Contact: Hicham Lasri
Dir. Mounia Meddour
Algerian-French director Meddour made waves internationally with her debut feature Papicha about a young female student determined to put on a fashion show at a time of rising conservatism in Algeria amid the civil conflict of the 1990s. It world premiered in Cannes Un Certain Regard in 2019 and was Algeria’s submission to the 2020 Oscars. Meddour reunites with the film’s star Lyna Khoudri for her second Algeria-set, Morocco-shot feature about a young woman whose ballet career is thrown into question after she is brutally attacked by a man. Xavier Gens and Gregoire Gensollen at Paris-based The Ink Connection lead produce.
Contact: The Ink Connection
Dir. Soudade Kaadan
Inspired by her own experiences in the early days of the Syrian civil war in Damascus, Syrian filmmaker Kaadan follows a teenage girl and her mother who are suddenly forced to make their own decisions after a lifetime of deferring to a male figure of authority as the conflict closes in on their home. Kaadan’s first feature The Day I Lost My Shadow won the Venice Film Festival’s Luigi De Laurentiis Award for best first film in 2018. It is lead produced by Soudade and her sister Amira Soudade under the banner of their company Kaf Productions.
Contact: Kaf Production
Olfa’s Daughters (Tun-Fr)
Dir. Kaouther Ben Hania
Tunisian filmmaker Ben Hania clinched her country’s first-ever Oscar nomination in 2021 with drama The Man Who Sold His Skin, which world premiered in Horizon’s section, winning its Syrian lead Yahya Mahayni best actor. Going back to her documentary roots, her new feature is a hybrid work about a mother and her four daughters, two of whom followed their ISIS militant boyfriends to Libya and are now trapped there in a prison camp. Ben Hania has been developing and shooting the film for more than five years but long-time producer Habib Attia of Tunis-based Cinétéléfilms says it could be ready in time for a festival outing later this year. Nadim Cheikhrouha at Paris-based Tanit Films is also on board as a producer.
Dir. Sofia Alaoui
Moroccan-French director Alaoui won the Sundance grand jury short prize for So What If The Goats Die in 2020. Shot in the Atlas Mountains, it followed a young shepherd who returns to his village to find it mysteriously empty. Alaoui’s debut feature also contains an element of mystery, revolving around a recently married young pregnant woman living with her stifling in-laws whose life is changed forever by a supernatural event. The feature is lead produced by Margaux Lorier at Paris-based company Wrong Films in co-production with Alaoui’s Jiango Films and Srab Films.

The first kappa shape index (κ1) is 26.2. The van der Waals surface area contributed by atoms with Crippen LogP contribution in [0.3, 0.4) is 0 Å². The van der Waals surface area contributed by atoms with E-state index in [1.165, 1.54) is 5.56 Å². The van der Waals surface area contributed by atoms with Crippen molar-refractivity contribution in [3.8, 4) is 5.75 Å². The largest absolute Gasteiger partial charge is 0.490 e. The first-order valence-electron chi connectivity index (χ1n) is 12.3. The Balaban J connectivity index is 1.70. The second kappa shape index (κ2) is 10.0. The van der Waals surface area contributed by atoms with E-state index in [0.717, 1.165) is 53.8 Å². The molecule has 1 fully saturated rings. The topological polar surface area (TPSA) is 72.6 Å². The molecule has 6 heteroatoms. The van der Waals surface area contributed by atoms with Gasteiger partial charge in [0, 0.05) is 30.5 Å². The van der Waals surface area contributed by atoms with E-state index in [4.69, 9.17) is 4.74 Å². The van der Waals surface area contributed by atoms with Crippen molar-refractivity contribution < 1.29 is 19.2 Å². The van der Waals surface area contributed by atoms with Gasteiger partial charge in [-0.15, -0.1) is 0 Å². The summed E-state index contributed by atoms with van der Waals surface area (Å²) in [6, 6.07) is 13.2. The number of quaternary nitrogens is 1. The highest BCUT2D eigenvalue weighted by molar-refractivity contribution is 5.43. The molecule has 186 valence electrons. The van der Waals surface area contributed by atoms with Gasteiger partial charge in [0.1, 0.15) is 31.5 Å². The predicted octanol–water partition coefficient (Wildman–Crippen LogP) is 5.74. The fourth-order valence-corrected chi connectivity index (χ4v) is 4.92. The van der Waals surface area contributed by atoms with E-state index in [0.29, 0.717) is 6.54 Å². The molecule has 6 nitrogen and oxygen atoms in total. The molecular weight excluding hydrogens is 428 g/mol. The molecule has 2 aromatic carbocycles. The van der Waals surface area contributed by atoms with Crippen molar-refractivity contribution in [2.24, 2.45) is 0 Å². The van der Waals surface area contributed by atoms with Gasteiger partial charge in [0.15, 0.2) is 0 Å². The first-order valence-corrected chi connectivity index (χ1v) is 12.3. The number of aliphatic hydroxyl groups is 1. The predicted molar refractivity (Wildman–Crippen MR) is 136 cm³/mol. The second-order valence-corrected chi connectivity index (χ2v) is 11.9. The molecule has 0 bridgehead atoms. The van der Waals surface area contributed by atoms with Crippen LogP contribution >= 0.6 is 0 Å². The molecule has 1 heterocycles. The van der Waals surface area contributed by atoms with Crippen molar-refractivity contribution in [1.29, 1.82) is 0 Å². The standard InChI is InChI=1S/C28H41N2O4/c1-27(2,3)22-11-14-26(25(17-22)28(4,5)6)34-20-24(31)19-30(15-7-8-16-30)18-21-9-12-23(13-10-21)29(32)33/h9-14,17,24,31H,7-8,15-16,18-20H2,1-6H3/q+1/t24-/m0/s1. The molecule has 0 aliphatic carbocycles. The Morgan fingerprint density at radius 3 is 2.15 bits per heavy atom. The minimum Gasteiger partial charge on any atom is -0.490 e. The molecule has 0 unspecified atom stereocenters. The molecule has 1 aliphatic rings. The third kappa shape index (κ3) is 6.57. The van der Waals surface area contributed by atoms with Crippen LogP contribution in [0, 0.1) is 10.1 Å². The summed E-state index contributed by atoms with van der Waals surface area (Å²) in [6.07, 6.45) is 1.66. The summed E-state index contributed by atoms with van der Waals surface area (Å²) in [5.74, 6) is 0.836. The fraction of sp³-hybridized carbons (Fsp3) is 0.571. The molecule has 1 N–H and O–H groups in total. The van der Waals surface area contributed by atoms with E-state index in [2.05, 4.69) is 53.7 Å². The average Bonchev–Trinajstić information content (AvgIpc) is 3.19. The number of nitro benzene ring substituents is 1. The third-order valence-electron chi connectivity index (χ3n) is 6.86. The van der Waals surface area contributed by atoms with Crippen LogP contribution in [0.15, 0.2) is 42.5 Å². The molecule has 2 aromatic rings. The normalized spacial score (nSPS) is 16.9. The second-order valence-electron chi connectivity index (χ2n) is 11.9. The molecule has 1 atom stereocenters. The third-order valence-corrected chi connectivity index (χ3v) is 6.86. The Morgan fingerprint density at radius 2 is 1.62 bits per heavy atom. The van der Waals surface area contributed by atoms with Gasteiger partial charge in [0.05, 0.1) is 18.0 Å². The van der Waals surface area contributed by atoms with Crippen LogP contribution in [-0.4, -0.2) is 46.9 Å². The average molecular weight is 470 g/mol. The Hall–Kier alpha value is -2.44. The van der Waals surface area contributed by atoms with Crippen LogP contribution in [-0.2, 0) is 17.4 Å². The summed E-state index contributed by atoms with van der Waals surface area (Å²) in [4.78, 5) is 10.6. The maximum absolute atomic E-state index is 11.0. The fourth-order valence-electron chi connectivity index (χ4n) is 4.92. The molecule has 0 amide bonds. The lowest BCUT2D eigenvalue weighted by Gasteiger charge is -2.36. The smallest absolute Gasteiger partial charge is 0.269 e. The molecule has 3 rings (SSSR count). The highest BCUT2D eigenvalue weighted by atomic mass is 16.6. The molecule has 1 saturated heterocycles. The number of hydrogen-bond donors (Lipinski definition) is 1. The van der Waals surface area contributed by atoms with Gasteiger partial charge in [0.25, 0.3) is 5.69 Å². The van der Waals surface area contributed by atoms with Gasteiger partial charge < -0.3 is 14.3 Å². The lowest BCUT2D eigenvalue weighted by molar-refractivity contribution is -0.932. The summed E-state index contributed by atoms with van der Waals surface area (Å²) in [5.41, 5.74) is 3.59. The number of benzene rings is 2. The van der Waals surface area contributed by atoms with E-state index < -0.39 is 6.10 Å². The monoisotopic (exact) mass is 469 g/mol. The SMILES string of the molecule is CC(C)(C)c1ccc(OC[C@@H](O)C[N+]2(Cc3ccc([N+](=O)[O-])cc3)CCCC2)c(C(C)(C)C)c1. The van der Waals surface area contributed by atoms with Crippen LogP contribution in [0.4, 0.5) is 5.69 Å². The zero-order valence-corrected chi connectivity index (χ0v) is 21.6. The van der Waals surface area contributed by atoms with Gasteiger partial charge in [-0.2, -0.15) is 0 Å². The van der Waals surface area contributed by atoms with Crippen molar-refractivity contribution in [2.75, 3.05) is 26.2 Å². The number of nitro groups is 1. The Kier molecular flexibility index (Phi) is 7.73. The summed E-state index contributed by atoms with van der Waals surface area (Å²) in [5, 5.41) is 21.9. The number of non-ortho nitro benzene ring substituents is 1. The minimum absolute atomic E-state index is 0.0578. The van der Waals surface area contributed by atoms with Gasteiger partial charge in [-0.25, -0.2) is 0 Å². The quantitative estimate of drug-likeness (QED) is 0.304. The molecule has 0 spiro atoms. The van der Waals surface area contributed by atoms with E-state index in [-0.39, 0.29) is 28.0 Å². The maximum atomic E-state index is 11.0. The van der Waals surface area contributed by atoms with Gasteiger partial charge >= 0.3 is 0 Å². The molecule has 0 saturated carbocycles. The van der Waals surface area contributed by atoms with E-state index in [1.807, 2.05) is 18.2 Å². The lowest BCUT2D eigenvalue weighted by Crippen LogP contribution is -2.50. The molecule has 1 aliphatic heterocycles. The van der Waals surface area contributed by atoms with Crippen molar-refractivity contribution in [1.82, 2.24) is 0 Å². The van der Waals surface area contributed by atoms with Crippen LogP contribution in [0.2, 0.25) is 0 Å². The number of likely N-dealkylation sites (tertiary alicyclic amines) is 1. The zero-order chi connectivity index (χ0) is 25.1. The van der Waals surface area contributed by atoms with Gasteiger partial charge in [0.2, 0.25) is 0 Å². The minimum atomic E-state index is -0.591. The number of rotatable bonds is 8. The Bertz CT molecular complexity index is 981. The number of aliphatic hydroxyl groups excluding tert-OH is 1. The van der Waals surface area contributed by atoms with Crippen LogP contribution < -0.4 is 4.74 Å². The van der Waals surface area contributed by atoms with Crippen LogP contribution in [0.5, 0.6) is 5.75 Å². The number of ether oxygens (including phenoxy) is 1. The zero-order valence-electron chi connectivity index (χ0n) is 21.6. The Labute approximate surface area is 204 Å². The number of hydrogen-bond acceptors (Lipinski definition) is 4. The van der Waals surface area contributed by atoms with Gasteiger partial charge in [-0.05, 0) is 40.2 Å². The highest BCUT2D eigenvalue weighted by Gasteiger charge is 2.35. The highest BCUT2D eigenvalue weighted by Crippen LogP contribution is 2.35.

Contact: Wrong Films
Dir. Yasmine Benkiran
This Thelma & Louise-style Atlas region-set road movie is the debut feature of Moroccan filmmaker Benkiran, who cut her teeth in production in Paris before moving over to screenwriting and directing. A repeat offender breaks out of prison to reunite with her young daughter and takes a female truck driver hostage. The trio embarks on a trip across the valleys of the Atlas Mountains to the Atlantic. Nisrin Erradi, best known internationally for her role in Maryam Touzani’s drama Adam, co-stars with Nisrine Benchara and Rayhan Guaran. It is produced by Jean des Forêts and Amélie Jacquis at Paris-based Petit Films.
Contact: Petit Film, Amélie Jacquis
Snow White (Egy-Fr)
Dir. Taghrid Abouelhassan
Egyptian filmmaker Abouelhassan took co-directorial credits on the 2020 portmanteau film Chronicles Of Her, which travelled the festival circuit last year. Her first feature revolves around a little person who goes online to find a partner but hides her dwarfism from her virtual suitors. She then finds herself caught between a tall man and another little person who is devoted to her but embodies everything she hates about herself. It is lead produced by Egyptian-US producer Miral El Fakharany under the banner of her company Plotheads and Cannes and Venice habitué regular Mohamed Hefzy of Cairo-based Film Clinic banner, with Daniel Ziskind taking an associate producer credit.
Under The Fig Trees (Tun-Fr-Switz)
Dir. Erige Sehiri
Sehiri’s first fiction feature promises a rare snapshot of life in rural Tunisia and its youth through this portrait of teenagers employed as fig pickers over the summer. Working with an amateur cast, Sehiri shot the film guerrilla-style against the backdrop of her father’s picturesque Berber village of Kesra in northwestern Tunisia. A key member of Sehiri’s stripped-down crew was Tunisian cinematographer and lighting specialist Frida Marzouk, who worked on a number of Abdellatif Kechiche’s films. Sehiri’s previous credits include the award-winning documentary Railway Men. She produces her new film under the banner of Tunis-based Henia Production with Palmyre Badinier at Switzerland-based Akka Films and Didar Domehri at Paris-based Maneki Films.